Hot Off the Press: An Observational Study of 2248 Patients Presenting with Headache, Suggestive of Subarachnoid Hemorrhage, that Received a Lumbar Puncture Following a Normal CT Head.
Acad Emerg Med. 2016 Feb 1;
Authors: Westafer LM, Carpenter CR, Milne WK
Headache is a very common emergency department (ED) chief complaint, representing about 2.8% of all visits in the United States (U.S.).(1) Sudden onset, severe headache often warrants evaluation for etiologies with unacceptably high morbidity and lethality, including subarachnoid hemorrhage (SAH). Noncontrast head computed tomography (CT) as soon as possible after the onset of headache is the initial SAH diagnostic test of choice, but older studies indicate that up to one-in-three SAH patients were misdiagnosed during the initial ED encounter with subsequent treatment delays producing less optimal patient outcomes due to failure to perform or appropriately interpret lumbar puncture (LP) results in headache patients with a non-diagnostic CT.(2) Early generation CT studies reported inadequate sensitivities for the diagnosis of SAH so post-imaging LP was the standard work-up to adequately exclude SAH.(3) The American College of Emergency Physicians (ACEP) Clinical Policy Statement for the evaluation of adult headache patients currently provide a Level B recommendation supporting LP following non-diagnostic non-contrast head CT to rule out SAH.(4) Recent studies using newer generation CT scanners demonstrate significantly improved sensitivities for detecting SAH if performed within six hours, rendering providers and clinical educators to question the benefit for LP in this population.(5) This article is protected by copyright. All rights reserved.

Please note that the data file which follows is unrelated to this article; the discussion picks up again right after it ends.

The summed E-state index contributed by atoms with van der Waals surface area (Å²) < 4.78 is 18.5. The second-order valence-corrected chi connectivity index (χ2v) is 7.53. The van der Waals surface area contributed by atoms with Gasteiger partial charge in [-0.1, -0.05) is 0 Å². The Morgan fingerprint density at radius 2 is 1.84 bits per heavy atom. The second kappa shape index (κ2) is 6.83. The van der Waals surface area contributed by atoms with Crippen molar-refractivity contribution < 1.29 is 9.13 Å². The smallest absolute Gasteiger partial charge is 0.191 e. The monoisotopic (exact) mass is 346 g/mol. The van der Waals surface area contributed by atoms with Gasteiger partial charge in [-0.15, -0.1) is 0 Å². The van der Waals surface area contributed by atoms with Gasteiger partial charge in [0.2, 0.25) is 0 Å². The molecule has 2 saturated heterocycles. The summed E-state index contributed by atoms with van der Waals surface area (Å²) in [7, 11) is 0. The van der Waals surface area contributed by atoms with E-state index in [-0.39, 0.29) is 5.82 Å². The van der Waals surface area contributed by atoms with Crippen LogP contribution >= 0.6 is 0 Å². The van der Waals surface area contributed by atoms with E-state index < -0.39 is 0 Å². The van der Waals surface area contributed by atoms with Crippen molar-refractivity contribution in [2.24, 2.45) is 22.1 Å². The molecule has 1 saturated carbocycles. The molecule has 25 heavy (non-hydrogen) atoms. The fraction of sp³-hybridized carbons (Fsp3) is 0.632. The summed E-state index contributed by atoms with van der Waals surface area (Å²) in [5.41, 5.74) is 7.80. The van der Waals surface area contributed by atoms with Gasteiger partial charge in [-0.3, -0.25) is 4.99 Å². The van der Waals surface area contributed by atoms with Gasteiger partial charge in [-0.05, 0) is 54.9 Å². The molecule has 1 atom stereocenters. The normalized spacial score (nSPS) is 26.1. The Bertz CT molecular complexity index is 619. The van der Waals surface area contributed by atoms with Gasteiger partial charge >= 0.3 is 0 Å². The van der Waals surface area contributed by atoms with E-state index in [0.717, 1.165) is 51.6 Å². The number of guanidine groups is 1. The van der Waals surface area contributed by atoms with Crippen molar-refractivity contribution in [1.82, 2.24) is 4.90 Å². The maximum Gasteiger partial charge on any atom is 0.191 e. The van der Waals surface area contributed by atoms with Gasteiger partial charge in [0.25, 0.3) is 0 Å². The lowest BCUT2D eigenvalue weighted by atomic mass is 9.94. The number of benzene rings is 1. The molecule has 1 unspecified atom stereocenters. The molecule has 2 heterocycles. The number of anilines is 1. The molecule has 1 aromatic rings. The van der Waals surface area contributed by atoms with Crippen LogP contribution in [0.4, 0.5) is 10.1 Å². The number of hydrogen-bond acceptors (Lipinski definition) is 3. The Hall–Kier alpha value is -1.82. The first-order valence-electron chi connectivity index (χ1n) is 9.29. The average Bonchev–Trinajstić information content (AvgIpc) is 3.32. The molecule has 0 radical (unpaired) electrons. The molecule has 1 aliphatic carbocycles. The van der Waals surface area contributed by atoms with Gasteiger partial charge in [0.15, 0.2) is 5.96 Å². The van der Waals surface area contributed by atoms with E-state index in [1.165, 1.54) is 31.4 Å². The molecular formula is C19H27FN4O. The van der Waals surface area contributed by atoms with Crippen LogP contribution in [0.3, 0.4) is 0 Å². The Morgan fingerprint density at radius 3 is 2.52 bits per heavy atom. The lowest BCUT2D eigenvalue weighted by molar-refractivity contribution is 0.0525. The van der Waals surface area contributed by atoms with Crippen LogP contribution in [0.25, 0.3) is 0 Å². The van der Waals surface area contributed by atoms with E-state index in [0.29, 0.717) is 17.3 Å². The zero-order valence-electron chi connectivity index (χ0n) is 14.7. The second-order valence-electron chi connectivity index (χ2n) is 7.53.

PMID: 26834085 [PubMed - as supplied by publisher]